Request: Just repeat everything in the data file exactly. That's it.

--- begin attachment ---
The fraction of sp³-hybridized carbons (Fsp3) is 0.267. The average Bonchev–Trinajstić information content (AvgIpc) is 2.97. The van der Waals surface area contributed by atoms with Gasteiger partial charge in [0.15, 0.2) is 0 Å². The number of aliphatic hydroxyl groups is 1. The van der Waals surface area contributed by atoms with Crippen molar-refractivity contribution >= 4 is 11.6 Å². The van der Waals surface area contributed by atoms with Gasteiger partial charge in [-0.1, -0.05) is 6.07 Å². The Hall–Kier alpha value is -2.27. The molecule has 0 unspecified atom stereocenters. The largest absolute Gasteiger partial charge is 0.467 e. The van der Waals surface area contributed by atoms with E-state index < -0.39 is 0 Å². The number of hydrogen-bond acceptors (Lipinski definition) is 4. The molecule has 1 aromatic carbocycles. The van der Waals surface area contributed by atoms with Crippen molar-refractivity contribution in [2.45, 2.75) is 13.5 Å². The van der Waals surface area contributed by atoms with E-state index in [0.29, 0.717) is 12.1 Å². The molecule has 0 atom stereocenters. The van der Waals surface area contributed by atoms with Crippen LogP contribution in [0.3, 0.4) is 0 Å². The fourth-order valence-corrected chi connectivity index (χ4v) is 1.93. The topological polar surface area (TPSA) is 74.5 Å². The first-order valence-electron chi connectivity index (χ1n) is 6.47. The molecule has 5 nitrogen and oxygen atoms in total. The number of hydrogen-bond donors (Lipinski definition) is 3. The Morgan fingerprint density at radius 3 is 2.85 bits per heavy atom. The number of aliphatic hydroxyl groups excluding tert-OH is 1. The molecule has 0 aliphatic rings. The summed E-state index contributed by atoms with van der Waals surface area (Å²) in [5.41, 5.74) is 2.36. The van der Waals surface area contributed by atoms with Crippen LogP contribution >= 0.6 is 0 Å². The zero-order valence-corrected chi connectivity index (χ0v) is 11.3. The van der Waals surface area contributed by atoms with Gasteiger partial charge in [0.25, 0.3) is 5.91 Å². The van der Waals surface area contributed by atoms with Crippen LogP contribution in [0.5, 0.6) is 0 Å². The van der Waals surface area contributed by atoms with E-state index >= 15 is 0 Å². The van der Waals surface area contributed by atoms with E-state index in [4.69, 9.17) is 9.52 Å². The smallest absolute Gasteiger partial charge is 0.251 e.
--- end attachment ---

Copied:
The fraction of sp³-hybridized carbons (Fsp3) is 0.267. The average Bonchev–Trinajstić information content (AvgIpc) is 2.97. The van der Waals surface area contributed by atoms with Gasteiger partial charge in [0.15, 0.2) is 0 Å². The number of aliphatic hydroxyl groups is 1. The van der Waals surface area contributed by atoms with Crippen molar-refractivity contribution >= 4 is 11.6 Å². The van der Waals surface area contributed by atoms with Gasteiger partial charge in [-0.1, -0.05) is 6.07 Å². The Hall–Kier alpha value is -2.27. The molecule has 0 unspecified atom stereocenters. The largest absolute Gasteiger partial charge is 0.467 e. The van der Waals surface area contributed by atoms with E-state index < -0.39 is 0 Å². The number of hydrogen-bond acceptors (Lipinski definition) is 4. The molecule has 1 aromatic carbocycles. The van der Waals surface area contributed by atoms with Crippen molar-refractivity contribution in [2.45, 2.75) is 13.5 Å². The van der Waals surface area contributed by atoms with E-state index in [0.29, 0.717) is 12.1 Å². The molecule has 0 atom stereocenters. The van der Waals surface area contributed by atoms with Crippen LogP contribution in [0.3, 0.4) is 0 Å². The fourth-order valence-corrected chi connectivity index (χ4v) is 1.93. The topological polar surface area (TPSA) is 74.5 Å². The first-order valence-electron chi connectivity index (χ1n) is 6.47. The molecule has 5 nitrogen and oxygen atoms in total. The number of hydrogen-bond donors (Lipinski definition) is 3. The Morgan fingerprint density at radius 3 is 2.85 bits per heavy atom. The number of aliphatic hydroxyl groups excluding tert-OH is 1. The molecule has 0 aliphatic rings. The summed E-state index contributed by atoms with van der Waals surface area (Å²) in [5.41, 5.74) is 2.36. The van der Waals surface area contributed by atoms with Crippen LogP contribution >= 0.6 is 0 Å². The zero-order valence-corrected chi connectivity index (χ0v) is 11.3. The van der Waals surface area contributed by atoms with Gasteiger partial charge in [0.25, 0.3) is 5.91 Å². The van der Waals surface area contributed by atoms with Crippen LogP contribution in [0.5, 0.6) is 0 Å². The van der Waals surface area contributed by atoms with E-state index >= 15 is 0 Å². The van der Waals surface area contributed by atoms with E-state index in [4.69, 9.17) is 9.52 Å². The smallest absolute Gasteiger partial charge is 0.251 e.